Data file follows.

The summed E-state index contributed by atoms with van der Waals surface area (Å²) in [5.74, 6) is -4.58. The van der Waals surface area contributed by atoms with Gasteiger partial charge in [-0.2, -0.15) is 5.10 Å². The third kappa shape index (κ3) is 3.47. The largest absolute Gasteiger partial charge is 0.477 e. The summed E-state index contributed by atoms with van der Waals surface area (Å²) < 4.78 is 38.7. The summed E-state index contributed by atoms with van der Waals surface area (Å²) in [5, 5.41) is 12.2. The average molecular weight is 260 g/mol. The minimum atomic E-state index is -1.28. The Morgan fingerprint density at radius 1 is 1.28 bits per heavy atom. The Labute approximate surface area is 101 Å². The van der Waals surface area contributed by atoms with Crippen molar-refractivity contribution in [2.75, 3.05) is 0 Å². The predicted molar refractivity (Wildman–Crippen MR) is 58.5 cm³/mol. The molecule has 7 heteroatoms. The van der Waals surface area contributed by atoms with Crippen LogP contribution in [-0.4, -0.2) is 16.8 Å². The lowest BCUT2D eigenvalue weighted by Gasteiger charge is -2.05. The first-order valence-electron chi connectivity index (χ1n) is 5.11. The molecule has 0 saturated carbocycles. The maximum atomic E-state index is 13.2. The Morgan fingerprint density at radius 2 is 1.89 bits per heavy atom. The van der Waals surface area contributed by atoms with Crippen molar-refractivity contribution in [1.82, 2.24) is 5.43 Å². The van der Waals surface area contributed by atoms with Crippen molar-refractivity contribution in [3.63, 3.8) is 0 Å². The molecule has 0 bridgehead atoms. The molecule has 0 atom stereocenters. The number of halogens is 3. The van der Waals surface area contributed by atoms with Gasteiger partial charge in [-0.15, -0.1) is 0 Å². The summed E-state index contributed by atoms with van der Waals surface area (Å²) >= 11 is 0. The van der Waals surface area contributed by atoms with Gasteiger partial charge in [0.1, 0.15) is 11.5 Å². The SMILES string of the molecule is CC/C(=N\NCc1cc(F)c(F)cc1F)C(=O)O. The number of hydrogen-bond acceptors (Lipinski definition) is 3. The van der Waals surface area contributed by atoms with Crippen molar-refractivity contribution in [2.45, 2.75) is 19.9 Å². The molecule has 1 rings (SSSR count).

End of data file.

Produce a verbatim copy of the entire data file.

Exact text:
The summed E-state index contributed by atoms with van der Waals surface area (Å²) in [5.74, 6) is -4.58. The van der Waals surface area contributed by atoms with Gasteiger partial charge in [-0.2, -0.15) is 5.10 Å². The third kappa shape index (κ3) is 3.47. The largest absolute Gasteiger partial charge is 0.477 e. The summed E-state index contributed by atoms with van der Waals surface area (Å²) < 4.78 is 38.7. The summed E-state index contributed by atoms with van der Waals surface area (Å²) in [5, 5.41) is 12.2. The average molecular weight is 260 g/mol. The minimum atomic E-state index is -1.28. The Morgan fingerprint density at radius 1 is 1.28 bits per heavy atom. The Labute approximate surface area is 101 Å². The van der Waals surface area contributed by atoms with Crippen molar-refractivity contribution in [2.75, 3.05) is 0 Å². The predicted molar refractivity (Wildman–Crippen MR) is 58.5 cm³/mol. The molecule has 7 heteroatoms. The van der Waals surface area contributed by atoms with Crippen LogP contribution in [-0.4, -0.2) is 16.8 Å². The lowest BCUT2D eigenvalue weighted by Gasteiger charge is -2.05. The first-order valence-electron chi connectivity index (χ1n) is 5.11. The molecule has 0 saturated carbocycles. The maximum atomic E-state index is 13.2. The Morgan fingerprint density at radius 2 is 1.89 bits per heavy atom. The van der Waals surface area contributed by atoms with Crippen molar-refractivity contribution in [1.82, 2.24) is 5.43 Å². The van der Waals surface area contributed by atoms with Crippen molar-refractivity contribution in [3.63, 3.8) is 0 Å². The molecule has 0 bridgehead atoms. The molecule has 0 atom stereocenters. The number of halogens is 3. The van der Waals surface area contributed by atoms with Gasteiger partial charge in [-0.15, -0.1) is 0 Å². The summed E-state index contributed by atoms with van der Waals surface area (Å²) >= 11 is 0. The van der Waals surface area contributed by atoms with Gasteiger partial charge in [0.1, 0.15) is 11.5 Å². The SMILES string of the molecule is CC/C(=N\NCc1cc(F)c(F)cc1F)C(=O)O. The number of hydrogen-bond acceptors (Lipinski definition) is 3. The van der Waals surface area contributed by atoms with Crippen molar-refractivity contribution in [2.45, 2.75) is 19.9 Å². The molecule has 1 rings (SSSR count).